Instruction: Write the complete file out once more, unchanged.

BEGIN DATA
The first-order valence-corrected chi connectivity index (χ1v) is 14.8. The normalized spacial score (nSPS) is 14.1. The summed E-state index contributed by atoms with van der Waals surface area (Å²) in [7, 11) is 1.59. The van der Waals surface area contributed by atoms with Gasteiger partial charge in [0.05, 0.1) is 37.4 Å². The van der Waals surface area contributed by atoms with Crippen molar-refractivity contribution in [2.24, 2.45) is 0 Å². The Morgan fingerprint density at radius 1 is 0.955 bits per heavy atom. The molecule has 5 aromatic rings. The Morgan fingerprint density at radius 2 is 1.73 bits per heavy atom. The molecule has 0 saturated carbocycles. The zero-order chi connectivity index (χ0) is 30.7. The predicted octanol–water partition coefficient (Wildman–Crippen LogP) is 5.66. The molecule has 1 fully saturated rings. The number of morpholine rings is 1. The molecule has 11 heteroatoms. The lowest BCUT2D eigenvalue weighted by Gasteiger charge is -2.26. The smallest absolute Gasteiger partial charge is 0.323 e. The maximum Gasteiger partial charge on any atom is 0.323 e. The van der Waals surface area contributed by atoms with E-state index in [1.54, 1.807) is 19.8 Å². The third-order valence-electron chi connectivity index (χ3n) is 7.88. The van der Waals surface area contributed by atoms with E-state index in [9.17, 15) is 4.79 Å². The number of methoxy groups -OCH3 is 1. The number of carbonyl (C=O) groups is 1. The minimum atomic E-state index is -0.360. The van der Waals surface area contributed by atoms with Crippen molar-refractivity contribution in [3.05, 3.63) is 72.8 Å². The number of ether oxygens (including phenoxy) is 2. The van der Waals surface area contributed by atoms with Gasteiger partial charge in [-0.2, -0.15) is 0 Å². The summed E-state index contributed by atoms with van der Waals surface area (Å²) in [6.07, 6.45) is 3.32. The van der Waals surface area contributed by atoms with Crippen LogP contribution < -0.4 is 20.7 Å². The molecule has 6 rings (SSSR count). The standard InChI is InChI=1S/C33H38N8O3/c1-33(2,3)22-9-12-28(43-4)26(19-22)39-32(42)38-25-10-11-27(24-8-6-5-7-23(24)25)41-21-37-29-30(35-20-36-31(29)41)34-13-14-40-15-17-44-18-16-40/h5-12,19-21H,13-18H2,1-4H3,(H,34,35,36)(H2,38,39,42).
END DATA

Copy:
The first-order valence-corrected chi connectivity index (χ1v) is 14.8. The normalized spacial score (nSPS) is 14.1. The summed E-state index contributed by atoms with van der Waals surface area (Å²) in [7, 11) is 1.59. The van der Waals surface area contributed by atoms with Gasteiger partial charge in [0.05, 0.1) is 37.4 Å². The van der Waals surface area contributed by atoms with Crippen molar-refractivity contribution in [2.24, 2.45) is 0 Å². The Morgan fingerprint density at radius 1 is 0.955 bits per heavy atom. The molecule has 5 aromatic rings. The Morgan fingerprint density at radius 2 is 1.73 bits per heavy atom. The molecule has 0 saturated carbocycles. The zero-order chi connectivity index (χ0) is 30.7. The predicted octanol–water partition coefficient (Wildman–Crippen LogP) is 5.66. The molecule has 1 fully saturated rings. The number of morpholine rings is 1. The molecule has 11 heteroatoms. The lowest BCUT2D eigenvalue weighted by Gasteiger charge is -2.26. The smallest absolute Gasteiger partial charge is 0.323 e. The maximum Gasteiger partial charge on any atom is 0.323 e. The van der Waals surface area contributed by atoms with E-state index in [1.54, 1.807) is 19.8 Å². The third-order valence-electron chi connectivity index (χ3n) is 7.88. The van der Waals surface area contributed by atoms with E-state index in [9.17, 15) is 4.79 Å². The number of methoxy groups -OCH3 is 1. The number of carbonyl (C=O) groups is 1. The minimum atomic E-state index is -0.360. The van der Waals surface area contributed by atoms with Crippen molar-refractivity contribution in [3.05, 3.63) is 72.8 Å². The number of ether oxygens (including phenoxy) is 2. The van der Waals surface area contributed by atoms with Gasteiger partial charge in [-0.2, -0.15) is 0 Å². The summed E-state index contributed by atoms with van der Waals surface area (Å²) in [6.07, 6.45) is 3.32. The van der Waals surface area contributed by atoms with Crippen LogP contribution < -0.4 is 20.7 Å². The molecule has 6 rings (SSSR count). The standard InChI is InChI=1S/C33H38N8O3/c1-33(2,3)22-9-12-28(43-4)26(19-22)39-32(42)38-25-10-11-27(24-8-6-5-7-23(24)25)41-21-37-29-30(35-20-36-31(29)41)34-13-14-40-15-17-44-18-16-40/h5-12,19-21H,13-18H2,1-4H3,(H,34,35,36)(H2,38,39,42).